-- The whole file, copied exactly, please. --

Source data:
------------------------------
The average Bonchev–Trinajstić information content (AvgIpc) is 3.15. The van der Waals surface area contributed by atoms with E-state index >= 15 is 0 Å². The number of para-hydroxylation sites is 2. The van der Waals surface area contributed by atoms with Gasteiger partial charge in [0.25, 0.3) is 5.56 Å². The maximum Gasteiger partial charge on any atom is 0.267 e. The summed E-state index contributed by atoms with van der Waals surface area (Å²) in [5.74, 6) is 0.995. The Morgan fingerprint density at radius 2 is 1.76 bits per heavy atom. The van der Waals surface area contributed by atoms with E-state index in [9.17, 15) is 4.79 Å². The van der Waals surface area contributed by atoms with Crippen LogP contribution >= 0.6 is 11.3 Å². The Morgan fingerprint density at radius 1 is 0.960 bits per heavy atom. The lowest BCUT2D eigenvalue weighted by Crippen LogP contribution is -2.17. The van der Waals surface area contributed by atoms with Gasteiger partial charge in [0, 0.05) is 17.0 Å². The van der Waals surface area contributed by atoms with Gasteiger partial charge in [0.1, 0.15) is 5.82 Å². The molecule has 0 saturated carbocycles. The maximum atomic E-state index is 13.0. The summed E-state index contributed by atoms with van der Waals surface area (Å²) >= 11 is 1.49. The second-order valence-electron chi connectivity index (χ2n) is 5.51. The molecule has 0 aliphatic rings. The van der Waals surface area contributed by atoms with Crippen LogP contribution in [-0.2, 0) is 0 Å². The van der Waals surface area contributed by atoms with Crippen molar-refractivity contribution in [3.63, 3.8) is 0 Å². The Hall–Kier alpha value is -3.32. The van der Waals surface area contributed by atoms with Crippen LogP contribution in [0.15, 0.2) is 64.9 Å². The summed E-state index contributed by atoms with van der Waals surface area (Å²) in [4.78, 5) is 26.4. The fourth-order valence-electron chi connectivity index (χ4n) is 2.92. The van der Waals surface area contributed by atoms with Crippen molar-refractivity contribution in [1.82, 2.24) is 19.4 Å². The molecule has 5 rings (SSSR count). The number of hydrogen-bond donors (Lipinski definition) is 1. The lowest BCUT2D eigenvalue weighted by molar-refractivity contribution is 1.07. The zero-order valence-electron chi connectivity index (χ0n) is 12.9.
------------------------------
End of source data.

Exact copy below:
The average Bonchev–Trinajstić information content (AvgIpc) is 3.15. The van der Waals surface area contributed by atoms with E-state index >= 15 is 0 Å². The number of para-hydroxylation sites is 2. The van der Waals surface area contributed by atoms with Gasteiger partial charge in [0.25, 0.3) is 5.56 Å². The maximum Gasteiger partial charge on any atom is 0.267 e. The summed E-state index contributed by atoms with van der Waals surface area (Å²) in [5.74, 6) is 0.995. The Morgan fingerprint density at radius 2 is 1.76 bits per heavy atom. The van der Waals surface area contributed by atoms with E-state index in [9.17, 15) is 4.79 Å². The van der Waals surface area contributed by atoms with Crippen LogP contribution >= 0.6 is 11.3 Å². The Morgan fingerprint density at radius 1 is 0.960 bits per heavy atom. The lowest BCUT2D eigenvalue weighted by Crippen LogP contribution is -2.17. The van der Waals surface area contributed by atoms with Gasteiger partial charge in [0, 0.05) is 17.0 Å². The van der Waals surface area contributed by atoms with Gasteiger partial charge in [0.1, 0.15) is 5.82 Å². The molecule has 0 saturated carbocycles. The maximum atomic E-state index is 13.0. The summed E-state index contributed by atoms with van der Waals surface area (Å²) >= 11 is 1.49. The second-order valence-electron chi connectivity index (χ2n) is 5.51. The molecule has 0 aliphatic rings. The van der Waals surface area contributed by atoms with Crippen LogP contribution in [-0.2, 0) is 0 Å². The van der Waals surface area contributed by atoms with Crippen molar-refractivity contribution in [3.63, 3.8) is 0 Å². The Hall–Kier alpha value is -3.32. The van der Waals surface area contributed by atoms with Crippen LogP contribution in [0.15, 0.2) is 64.9 Å². The summed E-state index contributed by atoms with van der Waals surface area (Å²) in [4.78, 5) is 26.4. The fourth-order valence-electron chi connectivity index (χ4n) is 2.92. The van der Waals surface area contributed by atoms with Crippen molar-refractivity contribution in [1.82, 2.24) is 19.4 Å². The molecule has 5 rings (SSSR count). The number of hydrogen-bond donors (Lipinski definition) is 1. The lowest BCUT2D eigenvalue weighted by molar-refractivity contribution is 1.07. The zero-order valence-electron chi connectivity index (χ0n) is 12.9.